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5 Best Trees For Fall Color in Southwest Ohio

fall foliage colors

We usually associate fall with the brilliant shades of orange, gold, red, and purple as trees change color all around us. Just one or two of those trees can make all the difference in your yard so we often get asked to recommend the best landscape trees for fall color in the Dayton area.

Our favorites are well-adapted to the southern Ohio climate, many are native to our area, and all reliably put on a spectacular fall show. Any of these five favorites will add big color to your fall landscape.

Red Maple (Acer rubrum)

red maple 'Autumn Blaze'Red maple is a popular shade tree found throughout Ohio. It prefers moist soil (which is why it’s also known as swamp maple) and has an upright shape reaching up to 70 feet tall. It’s particularly noted for its brilliant red color in autumn.

If you’re looking for something a little smaller, try the Freeman Maple (Acer x freemanii), a hybrid of the red maple and the fast-growing silver maple (Acer saccharinum). This pyramid-shaped reaches 40-60 feet and has spectacular fall color. Two great choices are the remarkably hardy Autumn Fantasy®, which develops deep burgundy leaves in autumn, and the popular Autumn Blaze® which has consistent scarlet-red fall color and exceptional drought tolerance.

Maidenhair Tree (Ginkgo Biloba)

fall foliage ginkgoUnlike many trees whose leaves turn orange or red in fall, gingkos put on a spectacular yellow show.

Considered living fossils because they are the last survivors of tree varieties that grew worldwide 270 million years ago, gingkos are related to conifers but have fan-shaped leaves rather than needles. The leaves resemble those of the maidenhair fern, thus the common name: maidenhair tree.

Trees often have an umbrella shape and can grow 80 feet tall and up to 60 feet wide, though many stay only half that size when grown in urban settings. You’ll want to plant a male ginko tree as the fruit of the female trees give off a strong smell in fall that many find unpleasant.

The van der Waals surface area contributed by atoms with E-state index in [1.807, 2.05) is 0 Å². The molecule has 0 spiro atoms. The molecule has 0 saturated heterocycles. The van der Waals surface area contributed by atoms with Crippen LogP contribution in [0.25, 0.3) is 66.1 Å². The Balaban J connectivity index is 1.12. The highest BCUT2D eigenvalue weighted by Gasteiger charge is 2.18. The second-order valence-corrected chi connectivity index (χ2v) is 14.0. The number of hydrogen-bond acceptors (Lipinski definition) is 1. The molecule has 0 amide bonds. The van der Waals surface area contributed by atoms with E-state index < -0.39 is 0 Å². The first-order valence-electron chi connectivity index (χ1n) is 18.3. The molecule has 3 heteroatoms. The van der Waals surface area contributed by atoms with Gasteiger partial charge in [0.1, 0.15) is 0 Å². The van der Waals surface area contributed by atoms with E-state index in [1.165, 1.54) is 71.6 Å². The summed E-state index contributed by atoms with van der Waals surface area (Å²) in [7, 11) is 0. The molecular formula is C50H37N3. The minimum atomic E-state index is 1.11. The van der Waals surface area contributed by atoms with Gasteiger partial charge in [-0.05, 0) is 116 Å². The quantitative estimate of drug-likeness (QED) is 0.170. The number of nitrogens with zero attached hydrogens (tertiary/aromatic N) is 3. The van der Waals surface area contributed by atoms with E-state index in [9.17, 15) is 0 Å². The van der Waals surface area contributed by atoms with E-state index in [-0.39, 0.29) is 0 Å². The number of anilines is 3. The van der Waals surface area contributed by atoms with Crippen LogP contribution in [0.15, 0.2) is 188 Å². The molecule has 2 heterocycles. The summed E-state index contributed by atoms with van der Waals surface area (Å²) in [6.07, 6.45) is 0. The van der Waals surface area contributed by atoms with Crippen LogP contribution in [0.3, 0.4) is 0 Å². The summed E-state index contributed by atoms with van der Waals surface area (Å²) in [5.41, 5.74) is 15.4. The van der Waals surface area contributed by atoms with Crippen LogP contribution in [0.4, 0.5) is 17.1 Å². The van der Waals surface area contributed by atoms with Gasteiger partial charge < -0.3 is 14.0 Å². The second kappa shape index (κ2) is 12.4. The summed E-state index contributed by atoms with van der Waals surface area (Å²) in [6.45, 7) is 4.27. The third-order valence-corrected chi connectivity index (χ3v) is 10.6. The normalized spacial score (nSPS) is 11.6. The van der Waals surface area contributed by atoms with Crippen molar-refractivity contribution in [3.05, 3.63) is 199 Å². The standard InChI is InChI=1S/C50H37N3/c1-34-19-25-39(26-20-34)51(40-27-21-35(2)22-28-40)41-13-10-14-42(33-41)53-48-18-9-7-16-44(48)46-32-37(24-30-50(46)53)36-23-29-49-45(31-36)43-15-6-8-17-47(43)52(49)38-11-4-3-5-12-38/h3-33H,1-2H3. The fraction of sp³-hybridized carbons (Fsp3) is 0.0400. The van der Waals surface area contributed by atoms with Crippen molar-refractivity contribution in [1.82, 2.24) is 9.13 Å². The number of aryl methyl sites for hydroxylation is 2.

Baldcypress
 (Taxodium distichum)

fall foliage bald cypressThe baldcypress isn’t on most people’s top 10 list for fall color but it puts on a majestic autumn display of orange red color. It’s one of our few deciduous conifers – it has needle-like leaves like an evergreen conifer but it loses those leaves in fall.

Although it’s not native to our area, the baldcypress is frequently planted in Ohio as an ornamental tree. It grows up to 80 feet tall and can spread 30 feet if given space to grow.

Baldcypress likes full to partial sun and isn’t fussy about soil type, although chlorosis can be a problem with high soil pH.

Sweetgum (Liquidambar styraciflua)

fall foliage sweetgumOften confused with a maple tree because of the similar-looking leaves, sweetgum’s star-shaped leaves turn a kaleidoscope of colors in fall, including red, orange, and burgundy — giving the landscape a carnival feel at season’s end.

Dayton is at the northern end of sweetgum’s native range but it does well throughout the state. It grows quickly and can reach up to 80 feet tall when grown in the moist, rich soil it prefers (although it will grow just about anywhere if given full to partial sun).

Sweetgum trees also produce a spine-covered, hard fruit (called a sweet gum ball) in fall that many homeowners find annoying when they drop all over the ground. It’s probably best to plant this beautiful tree away from driveways, decks, and walkways.

Scarlet Oak (Quercus coccinea)

fall foliage scarlet oakScarlet oak is found extensively in eastern Ohio, less frequently in our area, and very little throughout the rest of the state. It’s a fast-growing tree that prefers well-drained to dry soil and can reach 70 feet at maturity. Plant it in a spacious open spot where it can reach its full potential and won’t need to be moved (like most oaks, it has a taproot that makes it very difficult to successfully transplant).

While the leaves on most oak trees simply turn brown or yellowish in autumn, the leaves of scarlet oak are one of the most colorful contributors to the fall foliage display, turning bright red before falling.

Plant the Right Tree in the Right Place

Any one of these trees will make your autumn landscape a little brighter; two or more will put on a spectacular display. Just make sure to choose trees that will fit into your landscape, give them enough water to get well established, and plant them where they’ll get full sun so they can develop the best fall color.

If you’re unsure about which trees to plant on your property, give us a call. We’re happy to schedule a consultation where we visit your property and make recommendations on the best trees for you.

To help you plant your new fall foliage tree, we put together this article on proper tree planting techniques. But don’t forget that we also offer professional tree planting services! Properly planting a tree isn’t easy, and poor planting is responsible for a lot of the failing and dead trees we see daily.